Student loan debt is a common topic for discussion and concern among prospective college students looking for the institution that makes the best fit for them financially. But while many students expect to take out some amount of loans to pay for college, that amount can greatly differ depending on where the student attends college, according to a new report.
In its 12th annual report on debt for bachelor’s degree graduates at public and private nonprofit institutions, released today, the Institute for College Access and Success (TICAS) finds the average number of students who borrow, as well as how much they owe upon graduation, varies across both states and colleges.
TICAS did not provide a national average in this year’s report because the federal study that provides the best national average – the National Postsecondary Student Aid Study, or NPSAS – is published every four years and will not be available for several more months. TICAS’s study, as in past years, also does not provide information on for-profit institutions because so few of those institutions report the relevant data. While just 52 percent of public and nonprofit four-year institutions that awarded bachelor’s degrees in 2015-16 reported relevant data on student debt, only 2 percent of for-profit, four-year institutions that awarded bachelor’s degrees reported the data for the Class of 2016.
For those who graduated in 2016, the average student debt ranged from $20,000 in Utah to $36,350 in New Hampshire. Across colleges, debt ranged from a low of $4,600 to a high of $59,100. Many of the states both at the high and low ends of the spectrum are the same as in previous years.
The share of students who borrowed also fluctuated between states – from 43 percent in Utah to a high of 77 percent in West Virginia – and between colleges – from a low of 6 percent to a high of 98 percent.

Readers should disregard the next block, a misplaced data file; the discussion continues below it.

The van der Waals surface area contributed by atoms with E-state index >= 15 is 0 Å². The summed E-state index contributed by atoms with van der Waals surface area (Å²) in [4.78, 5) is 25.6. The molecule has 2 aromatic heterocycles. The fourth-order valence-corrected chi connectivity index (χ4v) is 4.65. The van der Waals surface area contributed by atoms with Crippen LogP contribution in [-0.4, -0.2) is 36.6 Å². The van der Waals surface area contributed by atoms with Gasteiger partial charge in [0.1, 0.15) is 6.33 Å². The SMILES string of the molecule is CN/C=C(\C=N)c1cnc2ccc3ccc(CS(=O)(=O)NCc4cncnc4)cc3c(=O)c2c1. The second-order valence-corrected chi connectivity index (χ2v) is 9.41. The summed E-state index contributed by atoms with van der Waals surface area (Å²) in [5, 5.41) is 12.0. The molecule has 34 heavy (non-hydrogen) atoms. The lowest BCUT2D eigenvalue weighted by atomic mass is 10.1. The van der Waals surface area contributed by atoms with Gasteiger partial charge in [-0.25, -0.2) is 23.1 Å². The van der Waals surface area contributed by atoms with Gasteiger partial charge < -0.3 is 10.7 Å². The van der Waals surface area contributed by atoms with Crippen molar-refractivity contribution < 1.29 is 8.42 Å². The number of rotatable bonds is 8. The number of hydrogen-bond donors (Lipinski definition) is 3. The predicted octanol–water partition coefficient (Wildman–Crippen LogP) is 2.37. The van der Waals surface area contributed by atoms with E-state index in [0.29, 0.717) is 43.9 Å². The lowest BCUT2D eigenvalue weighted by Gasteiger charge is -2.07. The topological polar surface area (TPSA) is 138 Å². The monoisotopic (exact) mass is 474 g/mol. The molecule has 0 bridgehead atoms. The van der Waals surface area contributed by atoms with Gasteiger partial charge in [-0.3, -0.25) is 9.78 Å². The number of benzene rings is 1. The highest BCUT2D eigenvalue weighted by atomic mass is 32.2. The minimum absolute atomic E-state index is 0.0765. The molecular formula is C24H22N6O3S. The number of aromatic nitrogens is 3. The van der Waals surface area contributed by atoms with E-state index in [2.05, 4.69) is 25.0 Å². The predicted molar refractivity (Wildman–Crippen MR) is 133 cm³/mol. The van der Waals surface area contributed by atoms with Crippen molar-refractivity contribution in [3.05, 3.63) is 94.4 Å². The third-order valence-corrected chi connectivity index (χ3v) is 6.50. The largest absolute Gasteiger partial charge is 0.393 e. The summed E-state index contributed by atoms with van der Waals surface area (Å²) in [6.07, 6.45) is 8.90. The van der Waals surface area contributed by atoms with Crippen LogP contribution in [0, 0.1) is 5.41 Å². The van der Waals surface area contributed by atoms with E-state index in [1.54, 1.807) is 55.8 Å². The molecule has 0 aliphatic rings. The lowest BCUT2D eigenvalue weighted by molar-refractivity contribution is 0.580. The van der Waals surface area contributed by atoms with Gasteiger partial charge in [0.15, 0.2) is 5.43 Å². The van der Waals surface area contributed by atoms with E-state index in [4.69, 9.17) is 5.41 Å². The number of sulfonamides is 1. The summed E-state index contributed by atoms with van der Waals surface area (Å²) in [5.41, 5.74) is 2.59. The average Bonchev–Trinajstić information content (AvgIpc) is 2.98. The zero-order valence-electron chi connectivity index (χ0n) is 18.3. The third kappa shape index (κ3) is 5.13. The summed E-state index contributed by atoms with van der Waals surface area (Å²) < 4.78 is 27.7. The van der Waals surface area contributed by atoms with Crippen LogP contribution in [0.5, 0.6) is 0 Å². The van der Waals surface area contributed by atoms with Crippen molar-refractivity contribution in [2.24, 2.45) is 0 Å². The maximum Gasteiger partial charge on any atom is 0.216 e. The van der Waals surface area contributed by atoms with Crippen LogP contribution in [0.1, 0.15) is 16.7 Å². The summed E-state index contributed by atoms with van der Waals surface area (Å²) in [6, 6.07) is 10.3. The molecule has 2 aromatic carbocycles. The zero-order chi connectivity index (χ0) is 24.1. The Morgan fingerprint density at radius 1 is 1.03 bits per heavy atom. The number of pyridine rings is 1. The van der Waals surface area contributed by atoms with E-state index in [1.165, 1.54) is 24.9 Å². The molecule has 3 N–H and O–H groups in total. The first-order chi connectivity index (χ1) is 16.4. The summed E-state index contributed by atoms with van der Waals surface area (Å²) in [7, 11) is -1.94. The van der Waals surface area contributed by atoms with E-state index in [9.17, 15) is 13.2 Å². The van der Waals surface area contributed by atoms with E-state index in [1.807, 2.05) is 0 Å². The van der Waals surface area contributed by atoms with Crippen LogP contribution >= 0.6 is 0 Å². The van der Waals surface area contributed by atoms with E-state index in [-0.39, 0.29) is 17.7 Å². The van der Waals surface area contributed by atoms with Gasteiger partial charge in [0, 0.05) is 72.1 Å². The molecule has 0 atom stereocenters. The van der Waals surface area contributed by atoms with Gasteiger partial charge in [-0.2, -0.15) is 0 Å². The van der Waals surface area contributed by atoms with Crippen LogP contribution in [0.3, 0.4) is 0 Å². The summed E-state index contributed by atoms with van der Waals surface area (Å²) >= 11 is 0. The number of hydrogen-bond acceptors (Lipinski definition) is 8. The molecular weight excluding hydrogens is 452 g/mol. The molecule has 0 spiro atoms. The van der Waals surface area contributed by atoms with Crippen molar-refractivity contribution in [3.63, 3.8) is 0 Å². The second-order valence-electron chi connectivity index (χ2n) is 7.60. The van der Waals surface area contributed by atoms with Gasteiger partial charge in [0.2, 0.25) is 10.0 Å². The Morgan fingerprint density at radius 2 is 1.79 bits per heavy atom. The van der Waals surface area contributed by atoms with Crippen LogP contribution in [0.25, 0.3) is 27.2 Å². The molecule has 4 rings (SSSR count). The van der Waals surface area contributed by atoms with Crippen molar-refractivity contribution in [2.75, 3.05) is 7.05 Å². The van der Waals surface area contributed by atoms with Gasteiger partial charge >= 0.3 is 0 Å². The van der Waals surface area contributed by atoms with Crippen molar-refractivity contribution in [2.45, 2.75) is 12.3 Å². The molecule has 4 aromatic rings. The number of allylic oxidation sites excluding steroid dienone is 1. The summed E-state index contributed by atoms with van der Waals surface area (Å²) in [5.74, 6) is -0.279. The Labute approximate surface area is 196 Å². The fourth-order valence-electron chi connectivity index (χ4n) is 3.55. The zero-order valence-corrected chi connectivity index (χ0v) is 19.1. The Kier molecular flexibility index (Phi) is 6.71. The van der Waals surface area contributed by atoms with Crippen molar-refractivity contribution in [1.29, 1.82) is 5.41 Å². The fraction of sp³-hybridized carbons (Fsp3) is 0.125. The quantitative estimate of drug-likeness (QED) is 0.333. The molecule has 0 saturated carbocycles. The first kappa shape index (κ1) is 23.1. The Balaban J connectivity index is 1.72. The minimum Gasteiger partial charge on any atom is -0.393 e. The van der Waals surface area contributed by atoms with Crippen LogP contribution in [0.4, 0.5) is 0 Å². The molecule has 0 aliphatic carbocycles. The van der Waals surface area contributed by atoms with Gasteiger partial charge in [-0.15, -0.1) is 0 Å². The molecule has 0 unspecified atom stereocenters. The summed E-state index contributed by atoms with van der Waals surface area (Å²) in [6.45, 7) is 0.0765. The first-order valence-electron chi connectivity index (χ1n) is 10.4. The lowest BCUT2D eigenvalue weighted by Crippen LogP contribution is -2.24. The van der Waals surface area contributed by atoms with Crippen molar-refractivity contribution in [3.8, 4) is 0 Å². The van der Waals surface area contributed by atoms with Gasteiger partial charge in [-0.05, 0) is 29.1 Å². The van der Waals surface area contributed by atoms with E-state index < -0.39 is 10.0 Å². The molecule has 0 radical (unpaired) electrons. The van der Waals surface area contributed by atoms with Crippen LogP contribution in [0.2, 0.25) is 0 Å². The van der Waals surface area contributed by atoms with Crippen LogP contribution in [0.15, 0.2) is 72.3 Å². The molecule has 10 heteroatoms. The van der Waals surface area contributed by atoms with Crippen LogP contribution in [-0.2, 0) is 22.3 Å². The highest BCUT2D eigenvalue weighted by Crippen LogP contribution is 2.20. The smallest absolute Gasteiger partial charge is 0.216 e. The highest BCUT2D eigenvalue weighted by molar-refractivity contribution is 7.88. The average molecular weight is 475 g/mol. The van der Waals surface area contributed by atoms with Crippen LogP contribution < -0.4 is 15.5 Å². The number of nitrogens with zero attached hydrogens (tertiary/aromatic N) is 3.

“College is one of the biggest investments Americans make, yet many are making choices without basic information, including how much debt they can expect to graduate with, which varies from college to college and state to state,” said Debbie Cochrane, TICAS vice president and report co-author, in a statement. “We need to make college more affordable and reduce burdensome debt, while giving students and policy makers the information they need to make wise decisions and investments.”
TICAS also found that many students are turning to private student loans, which typically carry higher interest rates and lack the flexible repayment options that federal loans have, before they exhaust their federal loan eligibility. Overall, nearly half (47 percent) of undergraduates who took out private loans in 2011-12 had not yet reached the maximum limit for federal loans.
“For students who need to borrow to cover college costs, federal loans are the options to turn to first. Yet almost half of undergraduates with private loans could have borrowed more in federal loans,” said Diane Cheng, associate research director at TICAS and report co-author, in a statement. “Federal student loans for undergraduates are much more affordable and easier to repay, especially if a borrower falls on hard times.”
The report makes several policy recommendations for colleges, such as providing counseling for students seeking private loans, reserving some financial aid resources for students with emergency situations, and making sure net price calculators are easily accessible. The report also recommends that states can help student borrowers by making state grant aid need-based rather than merit-based, exempting forgiven federal loans from state income tax, and promoting awareness of different repayment plans, among other recommendations.
At the federal level, TICAS recommended reducing students’ need to borrow by strengthening the Pell Grant program, and creating a new federal-state partnership with a maintenance of effort provision for states. Federal policymakers should also look for ways to simplify loan the process of choosing and applying for different repayment plans, improve student loan servicing, and expand consumer information by repealing the federal ban on student-level data.
Publication Date: 9/20/2017